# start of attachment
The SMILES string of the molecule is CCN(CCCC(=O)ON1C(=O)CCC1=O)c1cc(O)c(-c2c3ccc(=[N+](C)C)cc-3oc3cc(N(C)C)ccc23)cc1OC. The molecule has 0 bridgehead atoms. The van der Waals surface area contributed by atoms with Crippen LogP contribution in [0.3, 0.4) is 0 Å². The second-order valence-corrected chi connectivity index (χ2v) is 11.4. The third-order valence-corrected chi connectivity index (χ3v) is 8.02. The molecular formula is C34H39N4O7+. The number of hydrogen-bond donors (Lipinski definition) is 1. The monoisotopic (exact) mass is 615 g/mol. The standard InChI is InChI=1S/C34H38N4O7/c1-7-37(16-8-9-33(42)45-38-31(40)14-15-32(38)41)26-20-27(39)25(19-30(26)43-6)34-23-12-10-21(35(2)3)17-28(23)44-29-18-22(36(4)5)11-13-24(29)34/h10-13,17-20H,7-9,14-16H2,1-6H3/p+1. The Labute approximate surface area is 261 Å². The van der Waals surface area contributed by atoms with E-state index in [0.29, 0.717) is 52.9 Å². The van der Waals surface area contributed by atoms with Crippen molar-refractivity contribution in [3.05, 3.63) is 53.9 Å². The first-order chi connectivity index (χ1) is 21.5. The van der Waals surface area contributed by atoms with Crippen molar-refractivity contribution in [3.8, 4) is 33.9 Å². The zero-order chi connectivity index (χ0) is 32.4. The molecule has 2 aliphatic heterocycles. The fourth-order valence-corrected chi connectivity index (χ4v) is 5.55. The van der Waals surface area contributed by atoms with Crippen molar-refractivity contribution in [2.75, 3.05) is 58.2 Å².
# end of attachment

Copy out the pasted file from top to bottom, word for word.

The SMILES string of the molecule is CCN(CCCC(=O)ON1C(=O)CCC1=O)c1cc(O)c(-c2c3ccc(=[N+](C)C)cc-3oc3cc(N(C)C)ccc23)cc1OC. The molecule has 0 bridgehead atoms. The van der Waals surface area contributed by atoms with Crippen LogP contribution in [0.3, 0.4) is 0 Å². The second-order valence-corrected chi connectivity index (χ2v) is 11.4. The third-order valence-corrected chi connectivity index (χ3v) is 8.02. The molecular formula is C34H39N4O7+. The number of hydrogen-bond donors (Lipinski definition) is 1. The monoisotopic (exact) mass is 615 g/mol. The standard InChI is InChI=1S/C34H38N4O7/c1-7-37(16-8-9-33(42)45-38-31(40)14-15-32(38)41)26-20-27(39)25(19-30(26)43-6)34-23-12-10-21(35(2)3)17-28(23)44-29-18-22(36(4)5)11-13-24(29)34/h10-13,17-20H,7-9,14-16H2,1-6H3/p+1. The Labute approximate surface area is 261 Å². The van der Waals surface area contributed by atoms with E-state index in [0.29, 0.717) is 52.9 Å². The van der Waals surface area contributed by atoms with Crippen molar-refractivity contribution in [3.05, 3.63) is 53.9 Å². The first-order chi connectivity index (χ1) is 21.5. The van der Waals surface area contributed by atoms with Crippen molar-refractivity contribution in [3.8, 4) is 33.9 Å². The zero-order chi connectivity index (χ0) is 32.4. The molecule has 2 aliphatic heterocycles. The fourth-order valence-corrected chi connectivity index (χ4v) is 5.55. The van der Waals surface area contributed by atoms with Crippen molar-refractivity contribution in [2.75, 3.05) is 58.2 Å².